SAN FRANCISCO — Ken Yoshida was 19 years old when he was ordered to go to war by the government that had herded him to an internment camp. He refused and was sent to prison where he was ostracized by his community and branded a traitor by the powerful Japanese American Citizens League.
In 1947, President Truman pardoned the 300 or so Japanese-Americans such as Yoshida who refused to fight in World War II on Constitutional grounds. The league planned to apologize Saturday.
“What we’re saying is we shouldn’t be condemning or trashing people who took a stand for our community’s civil rights,” said Andy Noguchi, co-chair of the Recognition and Reconciliation Ceremony. “These were a group of 300 young men who stood up for the community’s civil rights.”
Fifty-eight years after the fact, those are words Yoshida needs to hear.
“I want to be recognized — what I went through. Why we resisted the draft. All that,” he said.
That the ceremony comes at a time when a new group of immigrants has felt the sting of suspicion in the aftermath of the Sept. 11 attacks is not lost on organizers.
“The same type of threats and prejudice that Japanese-Americans faced back in the 1940s is something that Arab-Americans and Muslim Americans are facing today and that’s why it’s important to recognize those who stand up for their rights ... and back them up,” Noguchi said.
Sixty years ago, it was panic over the attack on Pearl Harbor that triggered the order to round up 120,000 Japanese-Americans and send them to internment camps on grounds they threatened the West Coast. However, in Hawaii, where Japanese-Americans were crucial to the work force, there was no large-scale roundup even though it was much closer to Japan.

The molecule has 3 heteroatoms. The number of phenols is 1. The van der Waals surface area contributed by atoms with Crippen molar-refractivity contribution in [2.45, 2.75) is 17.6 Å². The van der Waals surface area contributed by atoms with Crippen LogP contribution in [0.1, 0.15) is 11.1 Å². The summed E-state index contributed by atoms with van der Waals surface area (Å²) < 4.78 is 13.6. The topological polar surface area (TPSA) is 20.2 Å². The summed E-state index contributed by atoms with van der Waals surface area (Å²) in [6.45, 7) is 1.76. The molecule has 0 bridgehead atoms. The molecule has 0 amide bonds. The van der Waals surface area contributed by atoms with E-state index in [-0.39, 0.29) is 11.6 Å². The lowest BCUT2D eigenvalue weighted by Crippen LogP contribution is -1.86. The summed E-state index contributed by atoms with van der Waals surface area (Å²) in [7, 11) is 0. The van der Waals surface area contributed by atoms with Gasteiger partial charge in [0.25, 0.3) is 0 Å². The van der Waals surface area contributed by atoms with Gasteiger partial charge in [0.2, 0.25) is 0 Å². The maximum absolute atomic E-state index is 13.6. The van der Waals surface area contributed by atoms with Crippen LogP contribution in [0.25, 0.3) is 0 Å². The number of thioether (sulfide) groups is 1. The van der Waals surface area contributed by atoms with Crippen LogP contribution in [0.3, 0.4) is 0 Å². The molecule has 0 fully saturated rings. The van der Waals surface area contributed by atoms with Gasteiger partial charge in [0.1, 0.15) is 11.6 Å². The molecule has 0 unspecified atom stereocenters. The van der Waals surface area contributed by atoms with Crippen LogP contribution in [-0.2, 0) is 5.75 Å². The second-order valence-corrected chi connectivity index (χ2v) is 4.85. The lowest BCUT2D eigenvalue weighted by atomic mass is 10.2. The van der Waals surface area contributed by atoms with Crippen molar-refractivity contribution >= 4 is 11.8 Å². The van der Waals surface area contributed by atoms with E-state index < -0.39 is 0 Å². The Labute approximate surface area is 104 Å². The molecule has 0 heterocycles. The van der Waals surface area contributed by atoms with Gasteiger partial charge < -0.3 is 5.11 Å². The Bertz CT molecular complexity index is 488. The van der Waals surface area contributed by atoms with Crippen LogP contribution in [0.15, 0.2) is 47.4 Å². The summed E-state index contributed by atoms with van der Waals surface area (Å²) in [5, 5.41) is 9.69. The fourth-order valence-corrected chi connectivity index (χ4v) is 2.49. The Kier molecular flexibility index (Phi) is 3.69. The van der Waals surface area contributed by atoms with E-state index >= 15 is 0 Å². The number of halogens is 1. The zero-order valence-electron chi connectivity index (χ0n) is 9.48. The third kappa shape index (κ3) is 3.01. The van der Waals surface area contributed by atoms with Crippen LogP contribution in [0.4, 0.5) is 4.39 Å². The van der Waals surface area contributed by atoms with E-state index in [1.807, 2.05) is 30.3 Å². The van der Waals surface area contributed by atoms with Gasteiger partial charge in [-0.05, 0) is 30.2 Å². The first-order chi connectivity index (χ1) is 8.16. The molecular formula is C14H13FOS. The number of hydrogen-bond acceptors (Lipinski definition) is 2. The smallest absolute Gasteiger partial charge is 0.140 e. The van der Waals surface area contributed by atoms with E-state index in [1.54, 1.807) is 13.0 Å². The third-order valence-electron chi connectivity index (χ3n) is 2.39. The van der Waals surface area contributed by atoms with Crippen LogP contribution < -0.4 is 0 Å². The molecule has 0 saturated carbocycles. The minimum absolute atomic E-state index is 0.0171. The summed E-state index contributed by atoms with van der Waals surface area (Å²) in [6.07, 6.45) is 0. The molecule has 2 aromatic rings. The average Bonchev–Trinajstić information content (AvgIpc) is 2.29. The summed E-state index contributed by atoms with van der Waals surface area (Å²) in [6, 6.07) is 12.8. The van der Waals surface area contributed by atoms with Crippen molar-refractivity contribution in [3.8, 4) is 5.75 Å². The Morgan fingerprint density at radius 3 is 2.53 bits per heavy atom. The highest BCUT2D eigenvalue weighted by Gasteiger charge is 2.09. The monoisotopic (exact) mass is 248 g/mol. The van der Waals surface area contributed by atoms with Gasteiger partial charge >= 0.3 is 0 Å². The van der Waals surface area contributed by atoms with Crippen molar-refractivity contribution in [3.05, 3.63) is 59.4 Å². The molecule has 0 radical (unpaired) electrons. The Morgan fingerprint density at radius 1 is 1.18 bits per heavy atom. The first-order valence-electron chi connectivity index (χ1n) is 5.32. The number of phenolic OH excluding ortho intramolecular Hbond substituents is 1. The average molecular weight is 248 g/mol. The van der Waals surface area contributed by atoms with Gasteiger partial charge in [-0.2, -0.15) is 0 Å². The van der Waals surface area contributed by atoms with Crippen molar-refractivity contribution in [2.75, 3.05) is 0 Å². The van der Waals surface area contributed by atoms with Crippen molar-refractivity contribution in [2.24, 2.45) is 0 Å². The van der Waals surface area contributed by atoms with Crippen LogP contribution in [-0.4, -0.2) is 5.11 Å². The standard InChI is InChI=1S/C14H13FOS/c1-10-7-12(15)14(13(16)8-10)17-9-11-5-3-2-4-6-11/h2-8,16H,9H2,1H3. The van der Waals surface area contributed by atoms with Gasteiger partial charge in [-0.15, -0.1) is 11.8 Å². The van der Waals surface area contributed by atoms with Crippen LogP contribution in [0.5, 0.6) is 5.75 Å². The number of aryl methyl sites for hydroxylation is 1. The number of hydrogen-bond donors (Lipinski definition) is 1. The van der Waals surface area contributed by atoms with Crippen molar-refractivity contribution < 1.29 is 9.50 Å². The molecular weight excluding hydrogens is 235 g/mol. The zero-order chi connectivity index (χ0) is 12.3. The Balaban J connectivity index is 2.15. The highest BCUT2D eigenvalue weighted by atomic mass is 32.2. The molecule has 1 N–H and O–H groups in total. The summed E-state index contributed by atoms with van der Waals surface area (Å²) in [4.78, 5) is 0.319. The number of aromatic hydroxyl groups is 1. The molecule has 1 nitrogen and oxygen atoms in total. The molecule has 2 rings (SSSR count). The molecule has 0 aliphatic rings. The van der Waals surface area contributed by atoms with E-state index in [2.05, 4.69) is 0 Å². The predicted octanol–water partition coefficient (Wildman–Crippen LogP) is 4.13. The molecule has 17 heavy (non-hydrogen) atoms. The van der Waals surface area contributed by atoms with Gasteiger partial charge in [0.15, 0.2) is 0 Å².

Some Japanese-Americans fought relocation and other restrictions forced on them. Later, when internees were asked if they would serve in the Army and forswear loyalty to the Japanese emperor, some answered “No” to both, earning the nickname “No-no boys.”
The draft question came in 1944.
JACL leaders endorsed the idea in hopes of showing the rest of the country that Japanese-Americans were loyal.
Many joined, fighting bravely. The combined units of the Japanese-American 100th Infantry Battalion and 442nd Regimental Combat Team were among the bravest in U.S. military history, receiving more than 18,000 honors.
But a few, like Yoshida, said it was unconstitutional for the United States to strip them of their rights and then draft them. Most were imprisoned. JACL leaders called them “cowards, traitors and subversives.”
The veterans came home heroes. The resisters came home to a wall of silence.
Old resentments die hard. Saturday’s ceremony was bitterly opposed by some veterans’ groups.
“There should be no apology,” says Loren Ishii, commander of Sacramento Nisei VFW Post 8985.
Ishii and other veterans see the apology as the work of Sansei and Yonsei (third- and fourth-generation Japanese-Americans) born after World War II.
“They’re angry at the government for the injustices ... and they’re also angry at their parents and grandparents for not standing up,” said Ishii, a Sansei and a veteran. “Over the years we’ve come to accept what the resisters did for whatever reason they did but don’t glamorize them, don’t make it look like they were treated unfairly.
Muller thinks the JACL does have something to apologize for. His research showed its leaders worked with the government to jail the resisters.
But he says it’s a mistake to label veterans or resisters as heroes.
“The reality is, as always, somewhere in between. Not every veteran who was drafted out of the camps marched off into the military brimming with patriotism and not every person who resisted the draft did so purely on civil rights grounds.”
Both sides, he said, have something in common. “They were all victimized by the same horrific government, race-based wrongdoing.”